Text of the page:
Throughout the past year, there have been very few reasons to be optimistic regarding the state of affairs - whether locally or nationally or from a worldwide lens. 2020 was, after all, a year of prolonged suffering for millions of people, and the hope
Throughout the past year, there have been very few reasons to be optimistic regarding the state of affairs – whether locally or nationally or from a worldwide lens. 2020 was, after all, a year of prolonged suffering for millions of people, and the hope and promise brought on by 2021 has not yet mitigated the harsh realities that started close to one year ago from this moment (though we’re getting closer to it).
Therefore, there is no real way to put a “happy spin” on a global pandemic that has killed over 500,000 Americans and millions more throughout the rest of the world – the objective reality is one of pain and loss and emotional distress that continues to challenge us in difficult ways every day.
Through overcoming these challenges, however, we hope that there will emerge some lingering effects that positively impact our society – locally and abroad – indefinitely going forward, whether those effects are felt in governance, education or simply the way we function as a community.
Responding to the threat of a communicable disease has made us get creative in figuring out ways to perform basic, day-to-day functions such as go to work, go to school and conduct public governmental meetings. Crowds at the office are no longer safe or allowable, so we have been forced to re-think what business needs to be done in-person. Schools can’t host 30 children and adults in the same room, so we must refocus efforts on creating a quality remote learning program and expanding access to technology. City Hall is closed, but anyone with an internet connection can join a virtual meeting, et cetera, et cetera.
The positive effects of these efforts – such as more flexibility for work to be done remotely, more technological resources being made available to students and more accessibility for residents to keep an eye on what’s happening at their local town and city halls – can hopefully contribute to the creation of a society that is less obsessed with the physical act of attendance and more concerned with the expansion of access to as many people as possible.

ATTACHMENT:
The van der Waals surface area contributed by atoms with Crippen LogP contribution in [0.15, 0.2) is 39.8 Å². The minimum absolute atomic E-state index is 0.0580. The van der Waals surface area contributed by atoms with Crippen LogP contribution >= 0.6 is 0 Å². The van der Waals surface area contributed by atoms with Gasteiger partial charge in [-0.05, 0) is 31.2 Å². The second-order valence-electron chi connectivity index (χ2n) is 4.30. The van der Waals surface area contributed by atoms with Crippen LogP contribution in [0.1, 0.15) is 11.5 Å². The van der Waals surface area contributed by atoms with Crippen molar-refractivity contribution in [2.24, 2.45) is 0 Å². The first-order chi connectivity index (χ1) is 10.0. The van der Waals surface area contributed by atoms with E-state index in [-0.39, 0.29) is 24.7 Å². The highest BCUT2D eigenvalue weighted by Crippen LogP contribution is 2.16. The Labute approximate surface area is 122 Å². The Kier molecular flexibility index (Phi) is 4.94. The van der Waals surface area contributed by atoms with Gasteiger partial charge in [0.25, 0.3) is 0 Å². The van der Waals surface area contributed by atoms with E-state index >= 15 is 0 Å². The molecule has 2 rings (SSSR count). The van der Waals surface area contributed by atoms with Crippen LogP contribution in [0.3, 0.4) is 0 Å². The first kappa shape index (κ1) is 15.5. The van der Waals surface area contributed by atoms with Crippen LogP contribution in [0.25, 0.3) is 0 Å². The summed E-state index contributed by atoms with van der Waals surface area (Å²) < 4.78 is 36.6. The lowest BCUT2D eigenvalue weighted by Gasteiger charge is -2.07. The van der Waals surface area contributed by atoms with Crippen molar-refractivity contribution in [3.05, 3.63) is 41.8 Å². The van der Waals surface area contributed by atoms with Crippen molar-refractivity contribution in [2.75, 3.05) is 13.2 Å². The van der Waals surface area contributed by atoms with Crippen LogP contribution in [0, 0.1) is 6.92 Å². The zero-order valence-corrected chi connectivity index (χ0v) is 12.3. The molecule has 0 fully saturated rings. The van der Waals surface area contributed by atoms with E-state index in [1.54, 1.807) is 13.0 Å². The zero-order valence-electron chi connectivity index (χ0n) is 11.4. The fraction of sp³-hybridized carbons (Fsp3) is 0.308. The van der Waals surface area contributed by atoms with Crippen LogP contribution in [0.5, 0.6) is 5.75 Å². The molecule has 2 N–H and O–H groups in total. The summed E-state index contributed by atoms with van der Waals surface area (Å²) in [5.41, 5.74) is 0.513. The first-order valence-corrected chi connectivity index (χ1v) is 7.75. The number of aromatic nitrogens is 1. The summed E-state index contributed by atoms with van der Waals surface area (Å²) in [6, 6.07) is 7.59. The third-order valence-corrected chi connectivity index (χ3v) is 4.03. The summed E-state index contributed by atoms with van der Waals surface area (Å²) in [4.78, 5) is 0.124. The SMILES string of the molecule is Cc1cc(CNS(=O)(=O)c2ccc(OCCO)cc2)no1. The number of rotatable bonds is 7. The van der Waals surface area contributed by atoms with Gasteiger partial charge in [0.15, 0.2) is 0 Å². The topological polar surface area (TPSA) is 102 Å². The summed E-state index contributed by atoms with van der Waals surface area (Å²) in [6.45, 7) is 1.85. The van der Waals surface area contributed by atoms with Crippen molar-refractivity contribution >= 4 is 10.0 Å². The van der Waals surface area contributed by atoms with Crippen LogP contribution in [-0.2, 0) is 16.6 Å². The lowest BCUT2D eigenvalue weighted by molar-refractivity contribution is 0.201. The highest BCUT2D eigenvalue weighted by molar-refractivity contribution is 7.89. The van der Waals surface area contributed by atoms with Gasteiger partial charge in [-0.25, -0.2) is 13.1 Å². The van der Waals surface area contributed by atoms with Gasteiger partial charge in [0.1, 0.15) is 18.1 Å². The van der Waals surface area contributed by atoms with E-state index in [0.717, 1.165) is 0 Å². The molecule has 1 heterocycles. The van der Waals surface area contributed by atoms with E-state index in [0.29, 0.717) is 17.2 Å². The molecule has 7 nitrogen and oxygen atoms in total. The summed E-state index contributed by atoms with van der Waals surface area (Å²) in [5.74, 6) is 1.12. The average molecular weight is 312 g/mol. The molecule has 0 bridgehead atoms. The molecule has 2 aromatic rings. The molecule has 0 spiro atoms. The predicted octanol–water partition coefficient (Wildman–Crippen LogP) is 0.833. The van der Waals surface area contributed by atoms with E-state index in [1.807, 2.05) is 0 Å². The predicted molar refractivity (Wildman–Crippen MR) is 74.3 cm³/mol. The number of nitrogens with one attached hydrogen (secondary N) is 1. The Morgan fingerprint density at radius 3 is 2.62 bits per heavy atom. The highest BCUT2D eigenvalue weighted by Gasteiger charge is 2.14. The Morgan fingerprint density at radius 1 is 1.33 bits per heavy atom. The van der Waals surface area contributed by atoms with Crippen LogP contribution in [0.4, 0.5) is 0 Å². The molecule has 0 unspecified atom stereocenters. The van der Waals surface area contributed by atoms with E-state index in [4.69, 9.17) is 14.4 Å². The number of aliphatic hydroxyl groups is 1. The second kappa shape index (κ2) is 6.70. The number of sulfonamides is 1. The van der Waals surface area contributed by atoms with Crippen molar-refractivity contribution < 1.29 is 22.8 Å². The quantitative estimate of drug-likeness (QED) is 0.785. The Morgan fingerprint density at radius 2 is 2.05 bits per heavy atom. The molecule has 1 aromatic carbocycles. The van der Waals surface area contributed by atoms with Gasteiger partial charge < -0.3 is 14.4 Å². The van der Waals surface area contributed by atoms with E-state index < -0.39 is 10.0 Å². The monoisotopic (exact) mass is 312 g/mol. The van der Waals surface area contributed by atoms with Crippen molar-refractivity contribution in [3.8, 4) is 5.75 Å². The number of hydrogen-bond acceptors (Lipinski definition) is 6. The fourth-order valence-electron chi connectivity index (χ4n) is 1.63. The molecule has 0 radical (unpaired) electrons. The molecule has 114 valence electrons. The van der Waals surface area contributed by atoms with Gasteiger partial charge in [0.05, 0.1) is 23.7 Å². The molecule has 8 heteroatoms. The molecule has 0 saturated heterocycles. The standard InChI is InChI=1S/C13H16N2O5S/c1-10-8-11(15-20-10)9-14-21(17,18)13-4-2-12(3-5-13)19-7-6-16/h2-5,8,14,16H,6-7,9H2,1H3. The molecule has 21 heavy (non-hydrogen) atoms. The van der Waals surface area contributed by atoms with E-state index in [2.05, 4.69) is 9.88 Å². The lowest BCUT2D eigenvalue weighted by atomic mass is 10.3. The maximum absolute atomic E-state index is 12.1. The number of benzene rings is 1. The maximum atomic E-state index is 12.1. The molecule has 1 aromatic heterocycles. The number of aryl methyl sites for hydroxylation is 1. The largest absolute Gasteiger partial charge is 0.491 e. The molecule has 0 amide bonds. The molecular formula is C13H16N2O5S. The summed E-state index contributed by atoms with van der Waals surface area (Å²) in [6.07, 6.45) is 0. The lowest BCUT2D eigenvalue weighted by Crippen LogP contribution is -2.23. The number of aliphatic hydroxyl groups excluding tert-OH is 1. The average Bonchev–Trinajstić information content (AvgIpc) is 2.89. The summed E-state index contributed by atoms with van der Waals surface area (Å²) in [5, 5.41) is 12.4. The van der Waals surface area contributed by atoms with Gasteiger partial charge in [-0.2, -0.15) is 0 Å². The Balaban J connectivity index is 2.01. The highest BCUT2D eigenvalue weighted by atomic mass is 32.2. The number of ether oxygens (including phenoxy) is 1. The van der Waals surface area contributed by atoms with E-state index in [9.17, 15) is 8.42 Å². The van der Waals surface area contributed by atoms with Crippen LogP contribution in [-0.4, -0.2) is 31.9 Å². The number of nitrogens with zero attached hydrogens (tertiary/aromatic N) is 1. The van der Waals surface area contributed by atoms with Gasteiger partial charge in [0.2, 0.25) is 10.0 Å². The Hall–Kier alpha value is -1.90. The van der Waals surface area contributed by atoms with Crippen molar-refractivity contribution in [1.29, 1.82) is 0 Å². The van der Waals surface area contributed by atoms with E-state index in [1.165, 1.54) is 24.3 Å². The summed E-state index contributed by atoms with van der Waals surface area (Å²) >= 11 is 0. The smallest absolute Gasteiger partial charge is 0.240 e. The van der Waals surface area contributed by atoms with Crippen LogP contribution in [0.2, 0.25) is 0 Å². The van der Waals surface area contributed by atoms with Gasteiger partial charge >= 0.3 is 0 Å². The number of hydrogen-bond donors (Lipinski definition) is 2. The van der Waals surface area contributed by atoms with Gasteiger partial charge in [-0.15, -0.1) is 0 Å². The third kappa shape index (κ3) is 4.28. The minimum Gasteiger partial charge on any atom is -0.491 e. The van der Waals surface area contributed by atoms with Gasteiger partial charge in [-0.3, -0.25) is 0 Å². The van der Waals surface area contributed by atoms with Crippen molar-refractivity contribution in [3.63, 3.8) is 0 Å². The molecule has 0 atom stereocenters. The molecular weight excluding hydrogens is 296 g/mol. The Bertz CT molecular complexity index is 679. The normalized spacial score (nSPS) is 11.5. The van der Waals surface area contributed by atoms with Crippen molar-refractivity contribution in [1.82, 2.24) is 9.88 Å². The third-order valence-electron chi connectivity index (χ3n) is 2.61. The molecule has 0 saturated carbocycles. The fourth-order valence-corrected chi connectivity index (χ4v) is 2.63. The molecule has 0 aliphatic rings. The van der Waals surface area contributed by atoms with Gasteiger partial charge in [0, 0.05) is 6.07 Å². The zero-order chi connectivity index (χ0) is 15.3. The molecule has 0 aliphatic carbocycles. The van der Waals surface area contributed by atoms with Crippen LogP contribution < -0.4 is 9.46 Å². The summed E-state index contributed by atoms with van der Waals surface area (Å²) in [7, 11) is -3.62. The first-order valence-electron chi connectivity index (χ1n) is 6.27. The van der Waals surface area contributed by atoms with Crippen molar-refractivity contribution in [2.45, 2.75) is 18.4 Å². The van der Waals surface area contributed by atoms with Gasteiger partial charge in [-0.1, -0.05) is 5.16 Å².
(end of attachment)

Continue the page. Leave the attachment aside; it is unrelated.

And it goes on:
In terms of governance itself, the pandemic should dispel the notion that a strong federal government is not important. In fact, the lack of a unified and compassionate federal government during the most crucial moments of this crisis clearly exacerbated its effects and extended the timeline of our recovery greatly. Although it is hard to be optimistic about the harsh polarization of this nation’s political environment getting any better with the simple passage of time, hopefully seeing the very real damage caused by governmental inefficiency when responding to a real crisis will stick in peoples’ minds and cause them to demand more from those who represent their interests.
More abstractly, but just as importantly, we hope that the pandemic will serve as an ongoing reminder that we cannot simply wish to isolate ourselves from the rest of the world. This virus started thousands of miles away in one spot, and within a few short weeks it had crept into every corner of the globe. It started small in our communities and rapidly became a force that crippled our health care system and national economy.
Understanding the inherent connectivity of the world is only a part of this, however. The pandemic must serve as a reminder to all that we are responsible for one another’s safety, health and well being – just as we are responsible for our own. We cannot function without the contributions of our neighbors, and vice versa.
Although the COVID-19 pandemic has forced us to adapt the ways in which we had become quite comfortable living, we can also hope that the lessons it has taught us will meaningfully and positively shape the way in which we will live going forward.